19 September 2021 – 01 October 2021
Dr. Valerio Sorichetti
Laboratoire de Physique Théorique et Modèles Statistiques (LPTMS), Université Paris-Saclay
Dr. Davide Michieletto
School of Physics and Astronomy, University of Edinburgh
Aim of the mission
The main purpose of this STSM was to start a scientific collaboration between the Applicant and the Host on the following themes: (1) Rheology and kinetics of “living” polymers. (2) Microrheology of
topological polymer nanocomposites (TPNCs – see below) in which the polymeric matrix is either a melt of “chimeric” polymers or a topological gel (e.g. Olympic gel).
- Rheology and Kinetics of Living Polymers: “Living” polymers can change their architecture over time . These macromolecules exhibit exotic rheological behaviours which are appealing for next-generation self-healing and responsive materials and completely defy classic polymer theories. In particular, we are interested in systems of polymer strands that can undergo either ligation (two strands joining each other) or cyclization (a single strand forming a ring) in an irreversible manner. These systems have been shown to display a time-dependent viscosity, due to the increase of the average chain length and to the formation of rings . The Host lab is currently studying these systems via molecular dynamics simulations and experimentally with lambda-DNA strands functionalized with reactive groups. Since the applicant has extensive experience in theory and modeling of polymer ligation, the first objective of the STSM was to start a collaboration on this topic. The Host and the Applicant have started a collaboration to explain the Host experiments on DNA. This is relevant for EUTOPIA objectives in WG2 and WG4 such as “Exploration of the relationship between topology and functions of DNA and chromatin in various biological contexts” and “Characterize the rheological, transport, and mechanical properties of systems at point 2, so to control them by tuning external conditions (e.g. confinement)”.
- Topological Polymer Nanocomposites: Polymer nanocomposites (PNCs) are materials in which a small volume fraction of nanoparticles (NPs) is added to a polymeric matrix, greatly improving its mechanical/thermal/optical/transport properties . Until today, most studies on PNCs have focused on systems of linear polymers, and PNCs with topologically non-trivial polymers, such as ring and “chimeric” (combination of linear and rings ) polymers, i.e., TPNCs, remains largely unexplored. The study of these systems is especially timely thanks to the facile realisation of topological polymers using DNA nanotechnology, such as DNA origami . The study of TPNCs perfectly aligns with the scope of EUTOPIA in particular with objectives of WG2 “Expand the scope of present self-assembling techniques by identifying novel designable topologies”. We also note that ring polymer melts have been argued to capture important aspects of genome organisation in the cell nucleus . We thus argue that this STSM will lead to novel developments relevant for WG4 “Development of systematic coarse-grain strategies for DNA and chromatin, with particular emphasis on computational models capable of matching between different resolutions in space and time” and “Explore the interplay of active and passive mechanisms controlling the entanglement of chromatin, and nucleic acids in general, within the crowded nuclear environment”. The embedding of NPs in TPNCs has a twofold purpose: It can be used to enhance the properties of the polymeric matrix, but it also allow us to study the rheological and elastic properties of TPNCs using nano- and microrheology [6, 7]. This approach can thus be used to study the rheological and elastic properties of melts of chimeric polymers and also of topological gels, such as Olympic gels. Thiscan contribute to the objectives of CA17139, and in particular of WG2 “Shed light on the onset and evolution of entanglement in networks of polymers, for different concentrations, bending rigidity and molecular interlocking (e.g. Olympic gels of ring polymers, woven micromaterials)” and “Characterize the rheological, transport, and mechanical properties of systems at point 2, so to control them by tuning external conditions”. The Host and the Applicant also plan to develop novel techniques to experimentally assemble Olympic gels, that could be first tested in silico and successively realized experimentally in the Host lab. This aligns with WG2 objective “Expand the scope of present self-assembling techniques by identifying novel designable topologies”.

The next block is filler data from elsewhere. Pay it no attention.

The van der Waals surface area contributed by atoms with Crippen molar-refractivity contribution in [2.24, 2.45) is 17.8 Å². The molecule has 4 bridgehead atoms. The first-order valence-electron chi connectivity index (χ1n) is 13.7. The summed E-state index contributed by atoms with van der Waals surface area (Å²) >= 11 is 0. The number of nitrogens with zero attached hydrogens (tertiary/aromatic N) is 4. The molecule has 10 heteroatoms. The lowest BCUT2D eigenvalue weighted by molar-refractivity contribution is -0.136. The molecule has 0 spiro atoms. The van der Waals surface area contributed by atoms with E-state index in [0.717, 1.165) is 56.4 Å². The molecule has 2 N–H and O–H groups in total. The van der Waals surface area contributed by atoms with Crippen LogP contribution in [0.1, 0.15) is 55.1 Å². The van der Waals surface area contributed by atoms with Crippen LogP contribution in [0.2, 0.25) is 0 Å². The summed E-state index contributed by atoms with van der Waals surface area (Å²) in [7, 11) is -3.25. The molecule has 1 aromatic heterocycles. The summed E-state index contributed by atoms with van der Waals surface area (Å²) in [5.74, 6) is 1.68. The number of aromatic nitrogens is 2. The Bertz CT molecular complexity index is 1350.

D. Michieletto, “Non-equilibrium living polymers,” Entropy, vol. 22, no. 10, p. 1130, 2020.
 K. I. Winey and R. A. Vaia, “Polymer nanocomposites,” MRS Bull., vol. 32, no. 4, pp. 314–322, 2007.
 A. Rosa, J. Smrek, M. S. Turner, and D. Michieletto, “Threading-induced dynamical transition in tadpole-shaped polymers,” ACS Macro Lett., vol. 9, no. 5, pp. 743–748, 2020.
 P. W. Rothemund, “Folding dna to create nanoscale shapes and patterns,” Nature, vol. 440, no. 7082, pp. 297–302, 2006.
 J. D. Halverson, J. Smrek, K. Kremer, and A. Grosberg, “From a melt of rings to chromosome territories: the role of topological constraints in genome folding,” Rep. Prog. Phys., vol. 77, p. 022601, 2014.
 T. Ge, G. S. Grest, and M. Rubinstein, “Nanorheology of entangled polymer melts,” Phys. Rev. Lett., vol. 120, no. 5, p. 057801, 2018.
 T. G. Mason, “Estimating the viscoelastic moduli of complex fluids using the generalized stokes – einstein equation,” Rheo. Acta, vol. 39, no. 4, pp. 371–378, 2000.
 V. Sorichetti, V. Hugouvieux, and W. Kob, “Structure and dynamics of a polymer–nanoparticle composite: Effect of nanoparticle size and volume fraction,” Macromolecules, vol. 51, no. 14, pp. 5375–5391, 2018.
 V. Sorichetti, V. Hugouvieux, and W. Kob, “Dynamics of nanoparticles in polydisperse polymer networks: from free diffusion to hopping,” Macromolecules, vol. 54, no. 18, p. 8575–8589, 2021.